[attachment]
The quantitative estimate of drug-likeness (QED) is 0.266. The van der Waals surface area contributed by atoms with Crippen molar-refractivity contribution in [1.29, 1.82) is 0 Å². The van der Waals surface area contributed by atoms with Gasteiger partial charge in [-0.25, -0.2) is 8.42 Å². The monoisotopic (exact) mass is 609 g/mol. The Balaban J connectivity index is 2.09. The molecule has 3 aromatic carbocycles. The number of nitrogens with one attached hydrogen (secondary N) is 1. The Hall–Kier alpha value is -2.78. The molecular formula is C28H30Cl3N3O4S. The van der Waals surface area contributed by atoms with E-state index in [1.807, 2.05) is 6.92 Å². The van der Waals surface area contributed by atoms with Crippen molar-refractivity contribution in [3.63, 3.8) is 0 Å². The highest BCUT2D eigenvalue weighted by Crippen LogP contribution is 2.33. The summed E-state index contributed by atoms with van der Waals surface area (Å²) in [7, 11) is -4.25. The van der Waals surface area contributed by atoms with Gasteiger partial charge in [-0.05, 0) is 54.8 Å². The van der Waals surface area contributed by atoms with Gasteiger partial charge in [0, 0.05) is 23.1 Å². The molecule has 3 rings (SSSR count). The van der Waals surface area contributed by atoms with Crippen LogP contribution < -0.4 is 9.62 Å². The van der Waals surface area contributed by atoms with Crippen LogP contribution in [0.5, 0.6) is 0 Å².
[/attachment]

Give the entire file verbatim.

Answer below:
The quantitative estimate of drug-likeness (QED) is 0.266. The van der Waals surface area contributed by atoms with Crippen molar-refractivity contribution in [1.29, 1.82) is 0 Å². The van der Waals surface area contributed by atoms with Gasteiger partial charge in [-0.25, -0.2) is 8.42 Å². The monoisotopic (exact) mass is 609 g/mol. The Balaban J connectivity index is 2.09. The molecule has 3 aromatic carbocycles. The number of nitrogens with one attached hydrogen (secondary N) is 1. The Hall–Kier alpha value is -2.78. The molecular formula is C28H30Cl3N3O4S. The van der Waals surface area contributed by atoms with E-state index in [1.807, 2.05) is 6.92 Å². The van der Waals surface area contributed by atoms with Crippen molar-refractivity contribution in [3.63, 3.8) is 0 Å². The highest BCUT2D eigenvalue weighted by Crippen LogP contribution is 2.33. The summed E-state index contributed by atoms with van der Waals surface area (Å²) in [7, 11) is -4.25. The van der Waals surface area contributed by atoms with Gasteiger partial charge in [-0.05, 0) is 54.8 Å². The van der Waals surface area contributed by atoms with Gasteiger partial charge in [0, 0.05) is 23.1 Å². The molecule has 3 rings (SSSR count). The van der Waals surface area contributed by atoms with Crippen LogP contribution < -0.4 is 9.62 Å². The van der Waals surface area contributed by atoms with Crippen LogP contribution in [0.5, 0.6) is 0 Å².